Posted on October 29, 2017
Communication can be a tricky process. Particularly at work, where sometimes you have to work with people that you don’t know well, with no established relationship to fall back on, no way to be able to say: “That’s just the way she talks”.
To make things harder, we often work to tight deadlines, with very limited time either to listen or make your point.
Here are some things that you can do, using effective communication skills at work, to make communication easier in this kind of situation.
- When you something is unclear, you find yourself disagreeing or thinking: “this person doesn’t know what they’re talking about” or “how can she expect me to do this, in such a short time?”, first of all, simply stop for a couple of seconds to recognise – and tell yourself – what’s happening: this can be illuminating. “Ahhh… I’m feeling impatient” or “I’m scared, this is something I wasn’t prepared for”. It can help us to get in touch with what’s going on inside.
- Most of us think that we need to answer to other peoples’ requests immediately: this can make for automatic, habitual responses, but no law obliges us to answer within 5 seconds! How to change? Here’s an idea: try to simply look at the other person, saying: “Ah…”. Take a deep breath, count to the proverbial ten, then think of how to answer. When a situation is too hard to cope with, some people say: “I’ll be with you in a minute” and find something to do for a few seconds (finish a job they were doing, go and deliver a paper, look for a document, go to the toilet). The benefit of this sort of break is to find a way to respond that is not our old, habitual one.
- Also, listening and reflecting back what the other person said will help the both of you make sure the message came across. This doesn’t mean parroting the other person’s words, but reflecting back your own understanding of the message, as you heard it, without blaming yourself or the other person.
- Finally, a good idea is to try and develop a personal relationship with your colleagues at every opportunity you have. Try greeting them cheerfully when you walk down a corridor, a thoughtful gesture (like holding the door open when you see somebody with their arms full), a laugh shared over a cup of coffee or simply a caring word when someone looks upset. We’re all human beings and the opportunities to connection enrich us and others, too.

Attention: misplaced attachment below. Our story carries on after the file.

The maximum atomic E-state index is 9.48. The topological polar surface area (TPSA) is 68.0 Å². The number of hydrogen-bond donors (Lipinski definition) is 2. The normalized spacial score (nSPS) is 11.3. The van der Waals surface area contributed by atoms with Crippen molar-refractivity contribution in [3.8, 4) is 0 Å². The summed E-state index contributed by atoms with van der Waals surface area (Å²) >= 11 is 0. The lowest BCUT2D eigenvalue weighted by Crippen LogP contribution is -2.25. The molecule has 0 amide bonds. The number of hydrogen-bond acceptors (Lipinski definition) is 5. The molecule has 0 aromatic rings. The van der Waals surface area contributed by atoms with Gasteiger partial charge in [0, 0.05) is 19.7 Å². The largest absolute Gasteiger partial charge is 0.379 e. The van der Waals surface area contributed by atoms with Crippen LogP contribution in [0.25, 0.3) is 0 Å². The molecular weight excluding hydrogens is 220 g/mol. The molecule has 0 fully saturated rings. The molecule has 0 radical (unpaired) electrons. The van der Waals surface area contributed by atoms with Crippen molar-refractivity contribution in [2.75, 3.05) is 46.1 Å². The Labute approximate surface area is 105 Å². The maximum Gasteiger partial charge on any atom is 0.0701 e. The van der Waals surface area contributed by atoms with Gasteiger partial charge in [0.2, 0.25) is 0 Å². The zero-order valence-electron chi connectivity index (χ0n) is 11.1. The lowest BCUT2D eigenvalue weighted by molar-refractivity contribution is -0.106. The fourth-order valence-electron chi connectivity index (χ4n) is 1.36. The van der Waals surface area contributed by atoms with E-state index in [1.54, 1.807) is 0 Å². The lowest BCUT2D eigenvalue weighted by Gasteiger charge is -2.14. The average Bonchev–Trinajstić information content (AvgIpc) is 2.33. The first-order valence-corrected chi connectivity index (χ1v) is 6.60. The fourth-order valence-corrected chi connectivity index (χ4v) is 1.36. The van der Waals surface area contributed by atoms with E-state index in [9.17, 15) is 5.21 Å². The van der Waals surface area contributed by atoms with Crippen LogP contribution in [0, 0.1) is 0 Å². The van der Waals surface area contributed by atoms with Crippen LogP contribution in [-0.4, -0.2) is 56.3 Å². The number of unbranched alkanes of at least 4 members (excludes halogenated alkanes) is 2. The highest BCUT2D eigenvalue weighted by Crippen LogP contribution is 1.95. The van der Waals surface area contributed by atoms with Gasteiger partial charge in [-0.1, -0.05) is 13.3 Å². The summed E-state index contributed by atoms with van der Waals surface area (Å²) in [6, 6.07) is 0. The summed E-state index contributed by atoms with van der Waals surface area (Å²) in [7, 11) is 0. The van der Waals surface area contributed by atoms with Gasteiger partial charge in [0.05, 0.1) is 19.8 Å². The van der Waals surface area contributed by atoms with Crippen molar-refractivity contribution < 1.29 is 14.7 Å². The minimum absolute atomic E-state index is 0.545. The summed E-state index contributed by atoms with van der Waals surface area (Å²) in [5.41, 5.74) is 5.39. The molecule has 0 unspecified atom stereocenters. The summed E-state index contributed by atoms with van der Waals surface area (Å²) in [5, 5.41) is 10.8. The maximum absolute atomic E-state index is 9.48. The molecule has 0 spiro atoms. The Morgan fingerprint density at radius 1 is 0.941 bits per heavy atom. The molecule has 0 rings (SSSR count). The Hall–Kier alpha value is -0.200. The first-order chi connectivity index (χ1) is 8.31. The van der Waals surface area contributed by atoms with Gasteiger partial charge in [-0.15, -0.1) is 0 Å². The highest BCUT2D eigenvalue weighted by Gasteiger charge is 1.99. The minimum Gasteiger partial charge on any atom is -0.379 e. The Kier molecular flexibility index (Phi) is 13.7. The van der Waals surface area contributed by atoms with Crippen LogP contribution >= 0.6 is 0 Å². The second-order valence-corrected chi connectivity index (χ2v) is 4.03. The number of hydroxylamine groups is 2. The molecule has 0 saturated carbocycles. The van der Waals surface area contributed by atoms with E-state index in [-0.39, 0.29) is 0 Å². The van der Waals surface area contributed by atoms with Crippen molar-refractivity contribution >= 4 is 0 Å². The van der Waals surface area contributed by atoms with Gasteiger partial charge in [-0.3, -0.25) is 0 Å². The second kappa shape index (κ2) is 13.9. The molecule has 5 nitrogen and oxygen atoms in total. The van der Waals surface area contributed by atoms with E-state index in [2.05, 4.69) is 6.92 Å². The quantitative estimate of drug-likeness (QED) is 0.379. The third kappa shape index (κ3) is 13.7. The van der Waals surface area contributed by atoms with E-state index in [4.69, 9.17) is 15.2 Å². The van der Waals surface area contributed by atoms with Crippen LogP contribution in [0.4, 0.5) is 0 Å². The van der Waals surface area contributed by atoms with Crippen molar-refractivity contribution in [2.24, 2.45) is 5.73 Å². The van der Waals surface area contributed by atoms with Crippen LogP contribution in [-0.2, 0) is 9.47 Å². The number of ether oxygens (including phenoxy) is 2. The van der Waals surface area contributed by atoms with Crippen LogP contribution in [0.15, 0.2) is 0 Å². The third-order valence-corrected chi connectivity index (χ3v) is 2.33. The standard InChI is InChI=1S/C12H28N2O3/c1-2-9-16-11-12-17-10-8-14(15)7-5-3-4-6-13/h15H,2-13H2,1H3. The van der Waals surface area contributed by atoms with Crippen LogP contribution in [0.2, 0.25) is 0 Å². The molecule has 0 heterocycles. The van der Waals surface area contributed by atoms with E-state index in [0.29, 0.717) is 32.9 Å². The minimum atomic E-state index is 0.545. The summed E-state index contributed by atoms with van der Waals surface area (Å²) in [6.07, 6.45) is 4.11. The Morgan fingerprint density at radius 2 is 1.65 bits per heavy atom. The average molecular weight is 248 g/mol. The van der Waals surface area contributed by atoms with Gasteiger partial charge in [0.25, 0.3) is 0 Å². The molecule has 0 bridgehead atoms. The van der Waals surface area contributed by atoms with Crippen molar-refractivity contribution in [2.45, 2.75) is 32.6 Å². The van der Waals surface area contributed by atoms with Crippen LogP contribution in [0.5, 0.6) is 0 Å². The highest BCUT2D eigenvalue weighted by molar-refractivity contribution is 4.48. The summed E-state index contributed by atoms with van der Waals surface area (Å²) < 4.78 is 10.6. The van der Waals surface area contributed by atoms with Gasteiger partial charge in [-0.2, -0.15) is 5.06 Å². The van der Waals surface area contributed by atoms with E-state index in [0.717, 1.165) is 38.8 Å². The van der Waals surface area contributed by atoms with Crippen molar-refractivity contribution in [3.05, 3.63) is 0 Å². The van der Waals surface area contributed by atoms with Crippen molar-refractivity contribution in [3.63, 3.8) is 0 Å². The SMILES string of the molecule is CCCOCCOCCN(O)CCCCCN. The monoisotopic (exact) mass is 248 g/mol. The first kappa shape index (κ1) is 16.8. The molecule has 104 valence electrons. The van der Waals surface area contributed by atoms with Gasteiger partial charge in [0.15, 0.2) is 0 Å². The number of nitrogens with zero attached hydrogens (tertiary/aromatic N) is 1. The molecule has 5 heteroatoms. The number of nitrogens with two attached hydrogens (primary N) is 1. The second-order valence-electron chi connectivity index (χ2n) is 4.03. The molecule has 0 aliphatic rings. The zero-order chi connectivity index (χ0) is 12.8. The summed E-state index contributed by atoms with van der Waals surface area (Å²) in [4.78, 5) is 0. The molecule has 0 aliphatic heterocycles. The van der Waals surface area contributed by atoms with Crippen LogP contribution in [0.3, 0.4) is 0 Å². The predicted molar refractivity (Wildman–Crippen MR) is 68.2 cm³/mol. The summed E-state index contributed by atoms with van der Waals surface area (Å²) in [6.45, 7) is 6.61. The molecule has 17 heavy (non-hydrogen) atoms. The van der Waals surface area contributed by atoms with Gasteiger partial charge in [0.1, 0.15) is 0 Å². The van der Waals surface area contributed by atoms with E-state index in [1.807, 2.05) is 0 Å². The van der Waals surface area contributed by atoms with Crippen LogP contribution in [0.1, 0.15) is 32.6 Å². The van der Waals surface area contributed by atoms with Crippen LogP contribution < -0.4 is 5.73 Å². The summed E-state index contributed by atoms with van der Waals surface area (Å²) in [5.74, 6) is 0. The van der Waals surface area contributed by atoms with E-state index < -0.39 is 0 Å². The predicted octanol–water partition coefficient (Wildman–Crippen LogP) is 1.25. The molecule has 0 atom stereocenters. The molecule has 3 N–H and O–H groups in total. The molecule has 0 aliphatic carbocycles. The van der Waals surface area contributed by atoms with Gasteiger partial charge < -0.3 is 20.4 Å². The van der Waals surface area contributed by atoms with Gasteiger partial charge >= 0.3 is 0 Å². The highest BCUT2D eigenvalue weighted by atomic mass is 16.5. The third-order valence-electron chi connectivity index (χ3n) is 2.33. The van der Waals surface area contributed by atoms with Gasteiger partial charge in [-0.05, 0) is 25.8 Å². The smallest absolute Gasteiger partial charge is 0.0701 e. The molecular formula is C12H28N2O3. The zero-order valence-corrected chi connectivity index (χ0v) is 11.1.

Now let’s imagine a possible situation.
Tony, Annette’s colleague, walks into her cubicle and sets down a bunch of paper, saying:“This is a mess. You need to fix this analysis by Tuesday night”.
Annette remains speechless for an instant.
Her first reaction is, “What did I do wrong?” and she is about to say: “I don’t have the time”. Then she remembers to take a couple seconds for herself.
She recognises that she’s feeling overwhelmed and puzzled. She also realises that she needs more clarity about what Tony is asking her to do. This brief pause helps her realize that she’s blaming herself (“I always mess up these jobs”). She realises that she needs to take responsibility for the way she sees the situation.
Without her habitual tendency to blame herself, she can also see Tony’s needs. So, she decides to respond asking,“Do you disagree with something? Are you asking me to check it for accuracy with the numbers?” (Note that Annette doesn’t defend herself, but simply tries to understand Tony’s request. She doesn’t tell Tony she’s got a lot of other things to do, or that his tone of voice was unpleasant).
Her answer gives Tony a chance to clarify what he wanted. “Yes, I can’t figure out where the numbers in the graph on page 5 came from”, he answers. “Thank you for being so precise. I’ll check the figures and get back to you by this evening”, responds Annette.
By stopping to understand how she feels, Annette can answer to Tony in a way that allows her to get a precise response and understand what he requests of her.
Next time you have a difficult situation, you may want to try this and see how it works.
Shera Lyn Parpia became interested in interpersonal communication when she was at University, volunteering to an association that supported fellow students who felt lonely or depressed. Since then, as a student, mother, professional, and concerned citizen, she has continued to read, study, use and share ideas about how we can tell others what is in our hearts without blaming or judging ourselves or others.
She organizes learning groups, virtually and in person in Rome, Italy where she lives.
You can contact her at firstname.lastname@example.org